If it's in your territory and you ask them to leave, they often repeat the same moves (since they have the same objective) and will repeatedly travel over the same squares. They probably don't know or care what you want your workers to do. They're trying to get somewhere, they have to cross that land to do it, and the more you ask them to leave, the more they have to re-traverse the same area. If it really bothers you, just put some of your own units blocking that square so he can't go there without declaring war and attacking you.

Maybe I'm missing something obvious here, so please help me understand. What dastardly thing is the AI doing to disrupt you that would require that he know the destination of your go-to orders? It's not like he's sending one lone unit out, going to the square you've chosen as your destination, and digging in (fortifying) and refusing to leave. Or at least you haven't described any situation like that.
 

Troyens

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Originally posted by Cerryl
Probably they had a ROP with egypt before the war started. Even more likely, he was moving them through Egypt several turns before he declared war on you.

That brings up either another AI Cheat or a bug.

I have indeed been attacked by a civ's troops when that civ is nowhere near my border. They not only had to have a ROP, they must have started those units moving LONG before the war started.

Go figure.
 

OneInTen

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I have indeed been attacked by a civ's troops when that civ is nowhere near my border. They not only had to have a ROP, they must have started those units moving LONG before the war started.

So you mean that the AI moves its troops to be close to you before starting a war? Gee, that must be a cheat, no human would use such a strategy. :rolleyes:
 

etj4Eagle

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Originally posted by Troyens


That brings up either another AI Cheat or a bug.

I have indeed been attacked by a civ's troops when that civ is nowhere near my border. They not only had to have a ROP, they must have started those units moving LONG before the war started.

Go figure.

yeah the AI cann't be allowed to stage its units before going to war. <shakes head.> Troyens along with OneInTen I fail to see the bug in your most recent complaint.

You know I think about half the AI complaints that I have seen popping up are people complaining about the AI carrying out a stategy that any good human player would use (some if not most of the time). Heck over on usenet there is a person who wishes to build world spanning empires (which the corruption model was put in to prevent) while at the same time gets annoyed that the AI attempts to build an empire larger than a few cities.

Yeah it sucks when an army suddenly appears on your land from a distant civ and declares war. It makes it kind of hard to take the war back to his territory, especially if you don't have ROP agreements.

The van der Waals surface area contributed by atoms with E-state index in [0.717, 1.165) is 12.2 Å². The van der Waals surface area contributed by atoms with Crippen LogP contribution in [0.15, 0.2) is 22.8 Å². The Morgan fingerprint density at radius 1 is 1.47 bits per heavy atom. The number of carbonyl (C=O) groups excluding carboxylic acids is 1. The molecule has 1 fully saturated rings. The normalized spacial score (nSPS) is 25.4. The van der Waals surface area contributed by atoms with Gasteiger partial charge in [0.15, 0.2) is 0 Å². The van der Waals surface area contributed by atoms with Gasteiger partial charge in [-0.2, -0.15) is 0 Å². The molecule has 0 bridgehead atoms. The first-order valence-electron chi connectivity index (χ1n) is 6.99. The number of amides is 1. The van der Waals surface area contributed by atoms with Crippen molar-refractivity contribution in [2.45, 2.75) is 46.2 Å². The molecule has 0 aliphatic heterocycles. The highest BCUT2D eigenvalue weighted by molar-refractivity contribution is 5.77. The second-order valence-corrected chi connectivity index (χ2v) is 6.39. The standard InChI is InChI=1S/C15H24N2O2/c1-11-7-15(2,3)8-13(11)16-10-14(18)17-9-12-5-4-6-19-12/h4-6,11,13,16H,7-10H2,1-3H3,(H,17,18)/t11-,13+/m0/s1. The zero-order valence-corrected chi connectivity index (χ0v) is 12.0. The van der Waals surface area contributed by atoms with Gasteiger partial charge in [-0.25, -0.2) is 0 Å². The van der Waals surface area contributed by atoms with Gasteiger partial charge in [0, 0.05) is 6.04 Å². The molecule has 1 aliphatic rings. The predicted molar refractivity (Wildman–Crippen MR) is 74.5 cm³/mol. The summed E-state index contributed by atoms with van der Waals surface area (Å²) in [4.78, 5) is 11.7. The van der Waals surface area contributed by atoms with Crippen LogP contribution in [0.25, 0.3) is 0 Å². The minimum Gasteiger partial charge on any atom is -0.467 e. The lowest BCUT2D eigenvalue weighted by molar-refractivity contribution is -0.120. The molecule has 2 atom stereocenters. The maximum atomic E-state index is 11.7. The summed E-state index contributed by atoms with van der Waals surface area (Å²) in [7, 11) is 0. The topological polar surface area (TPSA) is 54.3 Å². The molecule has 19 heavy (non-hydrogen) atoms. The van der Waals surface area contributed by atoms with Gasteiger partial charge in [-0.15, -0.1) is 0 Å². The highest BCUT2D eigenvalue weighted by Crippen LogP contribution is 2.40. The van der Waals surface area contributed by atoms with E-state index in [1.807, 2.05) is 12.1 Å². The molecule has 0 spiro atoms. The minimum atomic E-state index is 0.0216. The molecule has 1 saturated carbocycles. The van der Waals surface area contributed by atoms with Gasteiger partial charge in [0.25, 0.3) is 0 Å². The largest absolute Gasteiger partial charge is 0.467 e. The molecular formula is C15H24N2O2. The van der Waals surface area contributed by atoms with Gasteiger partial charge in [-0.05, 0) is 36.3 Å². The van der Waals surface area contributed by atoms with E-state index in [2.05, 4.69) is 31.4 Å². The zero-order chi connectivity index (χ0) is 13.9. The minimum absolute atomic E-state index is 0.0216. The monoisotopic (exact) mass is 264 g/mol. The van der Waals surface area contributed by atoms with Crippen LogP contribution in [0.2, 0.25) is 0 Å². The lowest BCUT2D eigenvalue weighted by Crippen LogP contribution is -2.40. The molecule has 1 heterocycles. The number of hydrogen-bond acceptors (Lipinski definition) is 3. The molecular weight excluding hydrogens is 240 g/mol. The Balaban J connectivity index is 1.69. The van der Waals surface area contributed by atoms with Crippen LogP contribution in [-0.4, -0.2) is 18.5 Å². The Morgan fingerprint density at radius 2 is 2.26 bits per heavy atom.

Ironikinit

Prince
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RoPs are pretty far from impossible to get. Well, not if you've been a decent neighbor, and I try to be with any sizable civ.

Y'know, I don't have to worry about missing all the dumb things Troyens says because people quote him.
 

Moulton

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In my world, China has spot cities all over the map. I have a few scattered sections, from taking some parts of Zululand, while Iroq took others--and Iroquois is between me and former Zululand. CHina sends units across my land from one part to another.. nothing surprising about that.. and I usually deny him. If I wait long enough, his units pop out on the other side, in Iroq territory. In another part, he sends units through England to my hinterland. He has no ROP with either, yet they do not seem to complain. I have watched the units move just inside the Iroq borders for several turns... Of course, once he moves on inside, I lose sight, and Iroq may also be ejecting him. China is not a threat, and gets mightily upset when he cant reach his remote cities... I expect he will follow an apparant pattern I have seen and declare war eventually. That's ok. I want his coal and luxuries, just not bad enough to go to war. Yet.
On my map all the other civs have ROP with each other, and have for most of the game--exception being CHina, who has an ROP only with Russia. Russia was reduced to one city without any roads going anywhere--ie no contact, except by radio.
No contact, no point going through her territory--one city without any roads--no trade. But in my last war with the Aztec, they signed a MPP during the war--right! :D --and then a boycott. Legal, but pointless... I guess Aztec saw the end coming and was looking for help anywhere....:D
 

Zouave

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Dec 21, 2001
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Originally posted by etj4Eagle


yeah the AI cann't be allowed to stage its units before going to war. <shakes head.> Troyens along with OneInTen I fail to see the bug in your most recent complaint.

You know I think about half the AI complaints that I have seen popping up are people complaining about the AI carrying out a stategy that any good human player would use (some if not most of the time). Heck over on usenet there is a person who wishes to build world spanning empires (which the corruption model was put in to prevent) while at the same time gets annoyed that the AI attempts to build an empire larger than a few cities.

Yeah it sucks when an army suddenly appears on your land from a distant civ and declares war. It makes it kind of hard to take the war back to his territory, especially if you don't have ROP agreements.


Actually, the issue is the AI moving troops and planning too far ahead to make sense.

In otherwords, for me to have done the same to a distant attacking civ, I would have had to mass my units and start moving them long before I had any reason to, or even any expectation of war.

I would need a ROP passage agreement to accomplish this, something I am loathe to give as it would permit another civ's units in my territory.

Also, I would be very hesitant to invade a distant civ (with other civs between it and my homeland) because they would be difficult to defend and hold in the long run, and would always be the most likely to flip.

So the AI's strategy remains questonable in terms of cheating, logic, and effectiveness.